The Mekong Delta needs a coordinating organisation in the fight against climate change to oversee synchronous and effective implementation of related measures, according to experts at the 2015 Mekong Delta Forum.

Forum participants called for joint efforts from regional localities to mitigate impacts from the phenomenon, emphasising that no province can single-handedly deal with the issue.

Deputy Head of the Steering Committee for the Southwest Region Duong Quoc Xuan declared the review of plans in all fields from transport infrastructure to production to be the first priority of the coordinating organisation.

The impact of climate change should be taken into account in the construction of urban and residential zones, and resettlement and production arrangement, he added.

Cao Van Trong, Vice Chairman of the Ben Tre provincial People’s Committee, reported that his province has invested in building and upgrading facilities in response to climate change, but has encountered difficulties due to the lack of coordination with other localities in the region.

At the forum, held in Ho Chi Minh City from February 2-3, delegates called for increased investment from the Government and international organisations to help the region tackle climate change.

They also stressed the need for consultations and advice from experts in the field in designing response measures and organising activities to raise public awareness of climate change impacts.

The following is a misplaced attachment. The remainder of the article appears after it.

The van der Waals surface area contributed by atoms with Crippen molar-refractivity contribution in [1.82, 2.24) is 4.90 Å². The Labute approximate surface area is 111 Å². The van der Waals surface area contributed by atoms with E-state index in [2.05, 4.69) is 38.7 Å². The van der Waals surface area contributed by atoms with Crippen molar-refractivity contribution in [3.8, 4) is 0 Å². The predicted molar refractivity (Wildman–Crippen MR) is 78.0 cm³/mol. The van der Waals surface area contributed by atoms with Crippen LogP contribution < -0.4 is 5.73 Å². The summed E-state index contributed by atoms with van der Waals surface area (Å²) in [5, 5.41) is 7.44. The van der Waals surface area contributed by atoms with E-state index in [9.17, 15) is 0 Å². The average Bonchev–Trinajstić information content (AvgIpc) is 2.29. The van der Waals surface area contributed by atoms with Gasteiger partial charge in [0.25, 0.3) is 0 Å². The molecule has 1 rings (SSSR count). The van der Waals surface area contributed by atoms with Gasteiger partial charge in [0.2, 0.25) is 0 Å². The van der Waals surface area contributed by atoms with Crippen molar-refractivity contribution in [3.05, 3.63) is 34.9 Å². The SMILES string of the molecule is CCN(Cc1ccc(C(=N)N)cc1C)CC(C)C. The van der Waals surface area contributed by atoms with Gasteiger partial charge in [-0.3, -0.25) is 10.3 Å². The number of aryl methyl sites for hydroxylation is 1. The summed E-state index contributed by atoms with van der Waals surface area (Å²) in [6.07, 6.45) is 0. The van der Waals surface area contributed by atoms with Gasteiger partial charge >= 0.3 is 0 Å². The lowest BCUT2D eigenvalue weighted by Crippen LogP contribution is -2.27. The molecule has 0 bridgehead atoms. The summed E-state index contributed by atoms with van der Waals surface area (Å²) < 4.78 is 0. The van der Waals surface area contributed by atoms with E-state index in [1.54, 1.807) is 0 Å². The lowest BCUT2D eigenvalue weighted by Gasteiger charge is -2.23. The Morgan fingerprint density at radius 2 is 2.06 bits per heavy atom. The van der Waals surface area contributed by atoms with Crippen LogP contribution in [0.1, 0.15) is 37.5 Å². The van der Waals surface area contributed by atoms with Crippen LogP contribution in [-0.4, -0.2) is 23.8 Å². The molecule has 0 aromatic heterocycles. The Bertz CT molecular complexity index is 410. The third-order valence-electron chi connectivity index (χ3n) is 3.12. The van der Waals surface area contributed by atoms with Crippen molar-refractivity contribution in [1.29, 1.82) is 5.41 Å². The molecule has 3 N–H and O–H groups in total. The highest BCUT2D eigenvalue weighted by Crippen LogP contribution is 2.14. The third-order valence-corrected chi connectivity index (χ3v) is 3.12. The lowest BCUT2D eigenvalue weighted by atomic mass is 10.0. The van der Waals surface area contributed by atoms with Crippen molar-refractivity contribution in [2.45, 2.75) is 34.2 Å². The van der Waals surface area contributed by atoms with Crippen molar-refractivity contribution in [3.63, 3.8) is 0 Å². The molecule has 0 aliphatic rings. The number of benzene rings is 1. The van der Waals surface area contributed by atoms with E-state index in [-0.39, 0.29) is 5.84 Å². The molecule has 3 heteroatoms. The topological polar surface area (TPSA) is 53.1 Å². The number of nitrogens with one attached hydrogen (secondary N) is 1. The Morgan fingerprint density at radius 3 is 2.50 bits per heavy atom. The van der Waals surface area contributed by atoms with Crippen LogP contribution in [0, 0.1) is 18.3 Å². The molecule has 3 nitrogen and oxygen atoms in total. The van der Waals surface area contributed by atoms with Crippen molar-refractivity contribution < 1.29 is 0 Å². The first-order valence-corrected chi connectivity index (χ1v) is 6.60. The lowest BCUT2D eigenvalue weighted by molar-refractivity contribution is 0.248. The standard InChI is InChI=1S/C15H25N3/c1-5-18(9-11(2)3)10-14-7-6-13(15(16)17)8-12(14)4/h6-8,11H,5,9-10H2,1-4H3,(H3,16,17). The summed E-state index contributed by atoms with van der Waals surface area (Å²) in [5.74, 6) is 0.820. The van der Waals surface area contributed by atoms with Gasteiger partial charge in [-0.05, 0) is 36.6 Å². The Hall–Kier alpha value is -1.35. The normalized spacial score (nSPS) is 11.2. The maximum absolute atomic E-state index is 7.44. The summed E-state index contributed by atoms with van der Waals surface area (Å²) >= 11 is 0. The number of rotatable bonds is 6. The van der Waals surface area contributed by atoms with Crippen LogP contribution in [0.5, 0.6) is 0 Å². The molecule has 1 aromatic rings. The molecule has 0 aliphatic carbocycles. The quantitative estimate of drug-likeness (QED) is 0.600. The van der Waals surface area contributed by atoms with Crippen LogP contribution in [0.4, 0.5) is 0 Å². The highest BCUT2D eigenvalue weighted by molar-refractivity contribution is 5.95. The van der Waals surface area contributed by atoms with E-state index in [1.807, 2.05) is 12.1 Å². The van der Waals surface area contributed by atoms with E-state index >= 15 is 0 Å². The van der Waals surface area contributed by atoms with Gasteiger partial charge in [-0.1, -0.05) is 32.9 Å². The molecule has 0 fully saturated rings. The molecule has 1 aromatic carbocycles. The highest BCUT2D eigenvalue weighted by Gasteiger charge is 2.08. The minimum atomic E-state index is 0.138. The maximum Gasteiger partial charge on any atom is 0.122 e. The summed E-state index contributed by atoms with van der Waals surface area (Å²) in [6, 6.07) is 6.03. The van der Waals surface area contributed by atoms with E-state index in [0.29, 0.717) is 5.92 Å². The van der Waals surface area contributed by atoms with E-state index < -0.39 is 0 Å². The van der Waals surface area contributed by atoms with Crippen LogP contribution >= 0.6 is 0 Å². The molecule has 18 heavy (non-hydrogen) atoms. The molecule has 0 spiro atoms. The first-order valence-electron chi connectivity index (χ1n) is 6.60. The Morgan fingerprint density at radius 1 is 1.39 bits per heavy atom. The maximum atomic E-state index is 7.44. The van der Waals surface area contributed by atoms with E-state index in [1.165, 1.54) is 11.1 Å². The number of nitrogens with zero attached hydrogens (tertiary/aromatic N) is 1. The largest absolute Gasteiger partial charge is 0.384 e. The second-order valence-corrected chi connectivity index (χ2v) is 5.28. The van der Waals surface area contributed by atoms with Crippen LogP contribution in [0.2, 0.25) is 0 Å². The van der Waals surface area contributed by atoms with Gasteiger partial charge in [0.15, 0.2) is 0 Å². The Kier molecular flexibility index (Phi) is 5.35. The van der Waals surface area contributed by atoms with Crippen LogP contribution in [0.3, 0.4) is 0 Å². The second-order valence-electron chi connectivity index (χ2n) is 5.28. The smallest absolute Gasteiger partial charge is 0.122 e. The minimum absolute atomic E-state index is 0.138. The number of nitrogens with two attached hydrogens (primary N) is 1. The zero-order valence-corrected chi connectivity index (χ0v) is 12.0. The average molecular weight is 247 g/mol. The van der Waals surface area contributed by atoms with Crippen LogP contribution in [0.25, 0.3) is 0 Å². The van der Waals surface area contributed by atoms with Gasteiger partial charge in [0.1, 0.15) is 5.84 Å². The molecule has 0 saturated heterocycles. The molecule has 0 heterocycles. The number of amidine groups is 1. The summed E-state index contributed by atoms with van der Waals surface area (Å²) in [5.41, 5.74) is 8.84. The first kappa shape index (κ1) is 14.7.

Participants suggested that the Steering Committee for the South-western Region can serve as the coordinator in the field.

The Mekong Delta region, the largest plain in Vietnam , is home to over 17 million people.

The region, which comprises 13 provinces and cities, accounts for 27 percent of the national GDP and 90 percent of Vietnam ’s total rice export volume. Large aquaculture zones are also located here, contributing nearly 60 percent of the country’s aquatic product export value and creating jobs for more than six million people.

However, Mekong Delta is believed to be one of the most vulnerable areas to the impacts of climate change in the world. It frequently suffers from floods, droughts and unusual weather patterns.

Scientists predict a one-metre rise in sea level could result in 40 percent of the Mekong Delta being submerged. The region currently loses 1,000 ha of land each year due to coastal erosion.-VNA